JL: Right, and again, when he talks about anxiety and when he talks about depression too, all of this goes back to things that are happening in the womb. If I could just for a second read a little bit from the anxiety chapter because I think it’s helpful to what we’re talking about. “As I’ve discussed, the deepest level of brain function, rooted in the brainstem, is what I call the “first-line.” The inability to concentrate comes from massive pain input surging upwards from this region. When input is not properly gated, it disrupts the normal functioning of the neocortex. Poor gating, as I’ve said, can derive from any number of emotional and physiologic disruptions that occur during pregnancy: a carrying mother who is terribly anxious; a mother who takes drugs; a mother who does not eat enough or properly; a mother who is miserable due to the strain and hardship of a difficult life.
All of these gestational effects then emerge later on, this sort of terror that’s imprinted in the fetal system emerges later in life, and what happens is, it could be something that’s somewhat innocuous; like having to wait a long time in a restaurant for a table, but somebody who is prone to anxiety will react inordinately to something like that because these early primal imprints are surging upwards, so it’s in a way accessing the lower level pain and causing exaggerated reactions to things that are maybe stressful but shouldn’t be caused for extreme panic.

KR: Right, and these pains are always surging toward consciousness, to be consciously connected and felt, and have the energy sequence of the trauma run off. Which is why crying or deep crying is so healing. It’s the last stage of a fully conscious connection to something that was not fully conscious, and the pain is felt and expressed and finished.

JL: Exactly. Even further confirmation for some of the views of Janov, that maybe weren’t widely accepted for a time, it’s new research now being done into memory and what a lot of scientist are seeing, a lot of different studies is that memory reactivates the same neuroimpulses that were initially firing off when the event happened. So a traumatic event when you remember it, the act of remembering it is actually creating a neuromirrior of what went on initially. In a lot of ways that is what Primal Therapy is attempting to do; is to go back to that place and reconnect, or as it’s sometimes refer to, reconsolidate the brain state so that real haling can take place.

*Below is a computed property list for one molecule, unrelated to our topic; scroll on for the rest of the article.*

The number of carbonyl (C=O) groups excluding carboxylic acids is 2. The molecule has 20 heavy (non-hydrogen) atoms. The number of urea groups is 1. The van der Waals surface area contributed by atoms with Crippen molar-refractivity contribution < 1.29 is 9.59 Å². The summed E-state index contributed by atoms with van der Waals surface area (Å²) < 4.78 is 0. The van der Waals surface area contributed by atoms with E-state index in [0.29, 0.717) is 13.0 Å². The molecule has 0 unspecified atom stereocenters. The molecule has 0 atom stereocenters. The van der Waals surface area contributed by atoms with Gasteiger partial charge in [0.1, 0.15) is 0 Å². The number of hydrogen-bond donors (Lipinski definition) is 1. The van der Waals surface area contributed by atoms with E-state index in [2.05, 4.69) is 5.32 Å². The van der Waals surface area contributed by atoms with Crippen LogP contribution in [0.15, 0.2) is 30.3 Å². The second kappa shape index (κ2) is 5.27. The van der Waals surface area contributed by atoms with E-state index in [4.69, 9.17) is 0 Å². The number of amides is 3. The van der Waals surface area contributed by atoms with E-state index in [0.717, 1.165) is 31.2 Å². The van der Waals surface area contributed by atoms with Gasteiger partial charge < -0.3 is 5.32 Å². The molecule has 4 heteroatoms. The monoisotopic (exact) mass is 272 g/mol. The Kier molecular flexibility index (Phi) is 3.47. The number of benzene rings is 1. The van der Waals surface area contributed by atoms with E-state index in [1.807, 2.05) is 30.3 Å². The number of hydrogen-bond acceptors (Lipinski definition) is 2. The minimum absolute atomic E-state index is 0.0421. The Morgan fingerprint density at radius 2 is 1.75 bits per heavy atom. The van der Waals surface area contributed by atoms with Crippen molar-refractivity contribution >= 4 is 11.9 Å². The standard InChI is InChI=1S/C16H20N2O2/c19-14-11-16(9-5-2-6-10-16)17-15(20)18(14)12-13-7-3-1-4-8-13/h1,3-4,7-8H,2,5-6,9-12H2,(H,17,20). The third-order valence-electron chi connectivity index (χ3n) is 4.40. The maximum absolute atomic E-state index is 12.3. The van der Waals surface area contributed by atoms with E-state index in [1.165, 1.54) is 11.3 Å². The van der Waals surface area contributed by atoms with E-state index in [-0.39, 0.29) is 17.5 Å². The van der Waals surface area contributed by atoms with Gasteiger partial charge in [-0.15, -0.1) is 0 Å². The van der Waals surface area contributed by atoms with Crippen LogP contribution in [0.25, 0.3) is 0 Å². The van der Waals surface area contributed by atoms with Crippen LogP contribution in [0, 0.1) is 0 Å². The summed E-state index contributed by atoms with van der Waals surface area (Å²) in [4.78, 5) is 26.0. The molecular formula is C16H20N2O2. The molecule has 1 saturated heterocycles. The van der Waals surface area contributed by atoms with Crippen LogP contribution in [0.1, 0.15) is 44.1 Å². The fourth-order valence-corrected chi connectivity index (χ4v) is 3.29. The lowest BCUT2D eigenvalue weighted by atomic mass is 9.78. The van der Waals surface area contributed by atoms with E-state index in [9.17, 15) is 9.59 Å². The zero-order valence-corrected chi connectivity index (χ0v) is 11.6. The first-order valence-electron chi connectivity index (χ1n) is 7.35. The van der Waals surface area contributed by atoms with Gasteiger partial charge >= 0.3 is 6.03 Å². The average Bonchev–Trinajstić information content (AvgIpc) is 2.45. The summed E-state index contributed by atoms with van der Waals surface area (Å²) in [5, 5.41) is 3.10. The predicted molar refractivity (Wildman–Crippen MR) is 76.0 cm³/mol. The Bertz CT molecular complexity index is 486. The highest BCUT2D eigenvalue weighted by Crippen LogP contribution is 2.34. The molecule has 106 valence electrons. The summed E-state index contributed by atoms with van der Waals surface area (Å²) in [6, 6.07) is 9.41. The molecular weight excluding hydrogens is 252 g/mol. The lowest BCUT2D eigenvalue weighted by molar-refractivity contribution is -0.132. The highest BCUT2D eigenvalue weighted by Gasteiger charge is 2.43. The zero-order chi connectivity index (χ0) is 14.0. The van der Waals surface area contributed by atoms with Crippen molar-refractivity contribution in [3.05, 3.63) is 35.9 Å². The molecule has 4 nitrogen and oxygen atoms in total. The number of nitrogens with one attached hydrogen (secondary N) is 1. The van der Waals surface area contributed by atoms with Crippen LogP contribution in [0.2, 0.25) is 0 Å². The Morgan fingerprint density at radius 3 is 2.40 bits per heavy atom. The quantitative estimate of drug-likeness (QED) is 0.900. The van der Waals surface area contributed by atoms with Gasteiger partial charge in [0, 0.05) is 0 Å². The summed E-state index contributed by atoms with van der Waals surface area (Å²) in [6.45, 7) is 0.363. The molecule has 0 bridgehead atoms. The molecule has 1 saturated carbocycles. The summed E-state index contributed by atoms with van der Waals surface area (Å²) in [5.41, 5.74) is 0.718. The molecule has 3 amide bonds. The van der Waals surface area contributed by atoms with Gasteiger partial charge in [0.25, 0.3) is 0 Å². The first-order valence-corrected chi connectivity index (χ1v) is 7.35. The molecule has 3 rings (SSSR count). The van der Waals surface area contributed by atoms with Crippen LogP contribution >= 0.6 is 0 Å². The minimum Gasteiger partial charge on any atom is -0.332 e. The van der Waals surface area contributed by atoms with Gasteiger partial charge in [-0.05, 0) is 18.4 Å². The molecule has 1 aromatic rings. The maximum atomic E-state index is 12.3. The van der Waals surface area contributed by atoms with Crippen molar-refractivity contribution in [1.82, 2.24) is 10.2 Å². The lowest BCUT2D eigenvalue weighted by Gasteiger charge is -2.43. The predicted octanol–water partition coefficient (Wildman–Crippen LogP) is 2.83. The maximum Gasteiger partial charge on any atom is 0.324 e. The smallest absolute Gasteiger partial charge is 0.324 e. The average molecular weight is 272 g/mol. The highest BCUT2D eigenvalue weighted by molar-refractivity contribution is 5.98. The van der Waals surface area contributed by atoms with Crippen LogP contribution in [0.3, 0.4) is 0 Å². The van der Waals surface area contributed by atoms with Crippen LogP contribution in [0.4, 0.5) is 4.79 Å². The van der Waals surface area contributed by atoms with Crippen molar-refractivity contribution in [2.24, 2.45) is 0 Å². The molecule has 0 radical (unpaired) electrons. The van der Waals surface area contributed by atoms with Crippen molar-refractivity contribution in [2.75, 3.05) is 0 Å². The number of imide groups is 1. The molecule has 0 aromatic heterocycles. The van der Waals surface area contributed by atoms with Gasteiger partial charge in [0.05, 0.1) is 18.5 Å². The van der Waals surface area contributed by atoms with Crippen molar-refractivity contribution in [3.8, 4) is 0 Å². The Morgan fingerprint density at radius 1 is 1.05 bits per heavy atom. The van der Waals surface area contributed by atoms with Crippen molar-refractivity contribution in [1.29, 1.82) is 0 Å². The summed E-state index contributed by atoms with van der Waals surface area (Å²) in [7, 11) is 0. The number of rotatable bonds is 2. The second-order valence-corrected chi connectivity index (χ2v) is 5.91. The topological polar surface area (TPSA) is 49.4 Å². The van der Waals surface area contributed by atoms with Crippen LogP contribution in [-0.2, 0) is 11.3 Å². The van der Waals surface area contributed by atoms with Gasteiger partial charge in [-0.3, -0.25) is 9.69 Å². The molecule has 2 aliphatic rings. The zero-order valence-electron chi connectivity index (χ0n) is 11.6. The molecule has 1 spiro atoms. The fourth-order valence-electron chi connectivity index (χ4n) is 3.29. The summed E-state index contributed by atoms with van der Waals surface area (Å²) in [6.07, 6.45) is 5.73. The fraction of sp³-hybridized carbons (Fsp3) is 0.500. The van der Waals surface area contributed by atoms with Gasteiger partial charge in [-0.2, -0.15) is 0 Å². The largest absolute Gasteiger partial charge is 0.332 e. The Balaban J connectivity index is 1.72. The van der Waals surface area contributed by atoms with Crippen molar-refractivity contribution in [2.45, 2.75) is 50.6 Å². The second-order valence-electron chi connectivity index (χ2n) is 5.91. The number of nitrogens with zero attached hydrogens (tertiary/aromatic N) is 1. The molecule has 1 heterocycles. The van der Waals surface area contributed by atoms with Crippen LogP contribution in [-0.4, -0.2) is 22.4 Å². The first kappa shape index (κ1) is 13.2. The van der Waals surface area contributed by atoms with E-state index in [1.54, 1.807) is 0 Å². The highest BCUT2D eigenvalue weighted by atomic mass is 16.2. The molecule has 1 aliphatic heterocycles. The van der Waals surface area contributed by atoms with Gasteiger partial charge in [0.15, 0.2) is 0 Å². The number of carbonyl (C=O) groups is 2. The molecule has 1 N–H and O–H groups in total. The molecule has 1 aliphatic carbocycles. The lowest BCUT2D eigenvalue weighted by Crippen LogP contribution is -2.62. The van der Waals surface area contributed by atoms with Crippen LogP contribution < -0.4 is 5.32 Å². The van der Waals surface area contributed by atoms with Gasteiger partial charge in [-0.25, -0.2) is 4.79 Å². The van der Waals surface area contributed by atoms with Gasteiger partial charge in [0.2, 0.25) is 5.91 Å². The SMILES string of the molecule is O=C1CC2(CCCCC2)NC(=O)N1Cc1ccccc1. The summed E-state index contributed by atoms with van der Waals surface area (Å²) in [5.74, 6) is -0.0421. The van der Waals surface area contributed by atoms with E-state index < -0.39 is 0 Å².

KR: Right. To bring the pain through the repression.

JL: Exactly, and that repressive lid, which he talks about a number of times is really what’s blocking a lot of people from access and Dr. Janov would talk about lifting the repressive lid, to allow those feelings to be remembered organically. And he makes an important point, when he’s talking about memory he’s not talking about recall, he’s not talking about as you would remember say; a famous poem that you would recite for class. He’s talking about very organic memory that is felt biologically. So in Primal Therapy when a patient would enter the primal zone there will be changes to their vital signs, there will be very observable changes in biologic functioning.

KR: He means literally reliving the trauma at the point that we split away from it, at the point where there was too much pain to feel at the time. So we split away from the pain. (Laughs) It’s so brilliant.

JL: Yes, because it’s essentially a matter of survival. This goes back again to the evolutionary foundation of a lot of his ideas, isn’t that we’re reacting, or that patients who are showing some of these symptoms are reacting against nature. It’s that they’re actually acting in the interest of survival at the time; they weren’t getting enough oxygen to the brain for example. A great example he talks about a well birth weight baby and how the size of their head compared to the body is disproportionate. Or the brain needs oxygen to function properly, so in the interest of survival the body will actually slow its growth, so that more of the nutrients and oxygen flow can reach the brain. Of course, that shows up as distinct physiologic changes and then by the same token if a feeling becomes too painful to bare it’ll sort of shut down and it will never get integrated and that’s what has to be corrected to make things right.

Thursday, September 17, 2015

Ken Rose on "Life Before Birth". Part 3/6

Ken Rose: This is in the last chapter of the book, which is entitled, “Feeling emotional pain: can it be a matter of life and death.” And this is Dr. Janov commenting on the psychological professions and practices, and he writes; “so what should a therapy be and do? First of all it needs to focus on history, any therapy without a “why” in it cannot work on a deep level. Any time a therapy ushers patients through a mechanical process, requiring them to pray, meditate, think new thoughts, undergo biofeedback and so forth, it cannot succeed. We are the results of our histories, yet almost every therapy extant ignores those histories and takes the symptom for the problem: crushes it with words and ideas, drugs it with medication, punishes it with exhortations or the invocation of deity, pleads with it to be more wholesome, or analyzes it to death with some kind of guess about its causes. Let me be clear: No therapist can ever know what is in your unconscious; the unconscious contains a record of events long before we had words, and linguistic approaches, offer little hope for ascertaining what is going on in those lower regions of the brain.”